A 2 1/2-year-old girl has won the right to the first name Princess after a battle royal between her parents and officials from Buckingham Palace and the Scottish bureaucracy.
Princess Dulcima Rosetta Manwaring-Spencer claims no royal connections but her parents liked the name and never imagined they would run into problems with the Royal Family and the government.
But Audrey and Hugh Manwaring-Spencer emerged triumphant when Scotland's registrar general of births, deaths and marriages recently backed down and decided there was no authority banning names such as Princess.
"They're very pleased that it's finally been resolved and they can finally call their little girl Princess," said Martin Johnson, a family spokesman. "They always assumed common sense would prevail."
Princess and her parents remained unavailable for comment to the non-paying media. They were on their farm on the Isle of Skye off Scotland's west coast, which is better known for its rugged beauty than its courtly graces.
Shortly after the girl was born on July 5, 1986, the registry clerk on the Isle of Skye duly recorded Princess Dulcima Rosetta on her birth certificate and she was baptized with those names.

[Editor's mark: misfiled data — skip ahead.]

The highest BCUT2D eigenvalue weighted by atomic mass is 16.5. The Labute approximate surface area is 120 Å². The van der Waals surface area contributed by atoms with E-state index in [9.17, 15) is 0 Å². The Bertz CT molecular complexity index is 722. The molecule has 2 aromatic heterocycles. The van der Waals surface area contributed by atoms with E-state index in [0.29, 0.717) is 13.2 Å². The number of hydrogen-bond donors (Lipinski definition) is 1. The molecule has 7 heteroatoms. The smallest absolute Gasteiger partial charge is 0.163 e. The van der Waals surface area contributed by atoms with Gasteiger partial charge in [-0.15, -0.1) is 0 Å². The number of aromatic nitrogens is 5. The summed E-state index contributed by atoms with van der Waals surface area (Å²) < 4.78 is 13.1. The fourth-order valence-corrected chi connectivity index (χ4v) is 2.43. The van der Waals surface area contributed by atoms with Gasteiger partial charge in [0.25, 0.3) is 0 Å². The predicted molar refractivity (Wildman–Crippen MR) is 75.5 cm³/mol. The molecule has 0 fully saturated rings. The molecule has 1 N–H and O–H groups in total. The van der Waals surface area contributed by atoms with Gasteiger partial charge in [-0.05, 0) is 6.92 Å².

"We simply liked the name," Mrs. Manwaring-Spencer said last year when the battles began. "Every family argues over what to call their children. We liked Princess."
The birth certificate was sent to the registrar general in Edinburgh, which replied five months later saying the name was unacceptable because its use was part of the "Crown's royal prerogative." Officials demanded that the Manwaring-Spencers, tenant farmers with four children, hand over their copy of the certificate.
They took up the challenge and wrote to Queen Elizabeth II. In December 1987, royal aide Robert Fellowes wrote back: "You may rest assured that you have caused no offense to the queen and you may continue to use the word as your daughter's Christian name."
But three weeks later, Fellowes wrote again to inform the Manwaring-Spencers that the 1965 Scottish birth registration law ruled out the name Princess.
They continued their battle and last week, after an investigation by the registrar general, the Manwaring-Spencers were informed that the name Princess could remain on the registry of births, said a Scottish Office spokesman.